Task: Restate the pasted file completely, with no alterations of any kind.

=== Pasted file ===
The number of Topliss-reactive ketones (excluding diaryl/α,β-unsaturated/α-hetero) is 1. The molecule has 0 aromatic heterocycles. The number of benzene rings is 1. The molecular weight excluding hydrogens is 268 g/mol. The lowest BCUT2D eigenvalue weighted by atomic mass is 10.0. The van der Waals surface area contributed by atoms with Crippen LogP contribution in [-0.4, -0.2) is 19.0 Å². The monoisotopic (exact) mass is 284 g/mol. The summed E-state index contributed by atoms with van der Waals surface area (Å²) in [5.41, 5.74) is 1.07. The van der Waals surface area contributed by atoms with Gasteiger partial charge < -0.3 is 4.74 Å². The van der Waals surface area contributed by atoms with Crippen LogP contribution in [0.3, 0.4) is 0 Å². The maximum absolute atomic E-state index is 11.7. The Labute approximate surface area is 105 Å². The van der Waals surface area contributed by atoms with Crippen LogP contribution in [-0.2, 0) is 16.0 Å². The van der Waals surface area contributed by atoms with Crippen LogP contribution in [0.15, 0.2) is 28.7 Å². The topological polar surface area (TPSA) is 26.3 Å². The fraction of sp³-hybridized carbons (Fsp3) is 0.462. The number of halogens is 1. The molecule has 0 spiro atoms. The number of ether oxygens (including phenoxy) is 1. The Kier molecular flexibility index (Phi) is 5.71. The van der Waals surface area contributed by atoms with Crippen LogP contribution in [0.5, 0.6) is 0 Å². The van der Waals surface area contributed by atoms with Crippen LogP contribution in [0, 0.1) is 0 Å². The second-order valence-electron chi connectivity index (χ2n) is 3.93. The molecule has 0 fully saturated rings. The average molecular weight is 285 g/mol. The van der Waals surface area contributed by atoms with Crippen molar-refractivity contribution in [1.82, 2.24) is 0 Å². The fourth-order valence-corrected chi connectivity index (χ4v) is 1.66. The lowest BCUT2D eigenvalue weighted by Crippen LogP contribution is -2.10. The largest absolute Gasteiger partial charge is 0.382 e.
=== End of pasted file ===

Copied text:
The number of Topliss-reactive ketones (excluding diaryl/α,β-unsaturated/α-hetero) is 1. The molecule has 0 aromatic heterocycles. The number of benzene rings is 1. The molecular weight excluding hydrogens is 268 g/mol. The lowest BCUT2D eigenvalue weighted by atomic mass is 10.0. The van der Waals surface area contributed by atoms with Crippen LogP contribution in [-0.4, -0.2) is 19.0 Å². The monoisotopic (exact) mass is 284 g/mol. The summed E-state index contributed by atoms with van der Waals surface area (Å²) in [5.41, 5.74) is 1.07. The van der Waals surface area contributed by atoms with Gasteiger partial charge < -0.3 is 4.74 Å². The van der Waals surface area contributed by atoms with Crippen LogP contribution in [0.3, 0.4) is 0 Å². The maximum absolute atomic E-state index is 11.7. The Labute approximate surface area is 105 Å². The van der Waals surface area contributed by atoms with Crippen LogP contribution in [-0.2, 0) is 16.0 Å². The van der Waals surface area contributed by atoms with Crippen LogP contribution in [0.15, 0.2) is 28.7 Å². The topological polar surface area (TPSA) is 26.3 Å². The fraction of sp³-hybridized carbons (Fsp3) is 0.462. The number of halogens is 1. The molecule has 0 spiro atoms. The number of ether oxygens (including phenoxy) is 1. The Kier molecular flexibility index (Phi) is 5.71. The van der Waals surface area contributed by atoms with Crippen LogP contribution in [0.5, 0.6) is 0 Å². The van der Waals surface area contributed by atoms with Crippen LogP contribution in [0, 0.1) is 0 Å². The second-order valence-electron chi connectivity index (χ2n) is 3.93. The molecule has 0 fully saturated rings. The average molecular weight is 285 g/mol. The van der Waals surface area contributed by atoms with Crippen molar-refractivity contribution in [1.82, 2.24) is 0 Å². The fourth-order valence-corrected chi connectivity index (χ4v) is 1.66. The lowest BCUT2D eigenvalue weighted by Crippen LogP contribution is -2.10. The largest absolute Gasteiger partial charge is 0.382 e.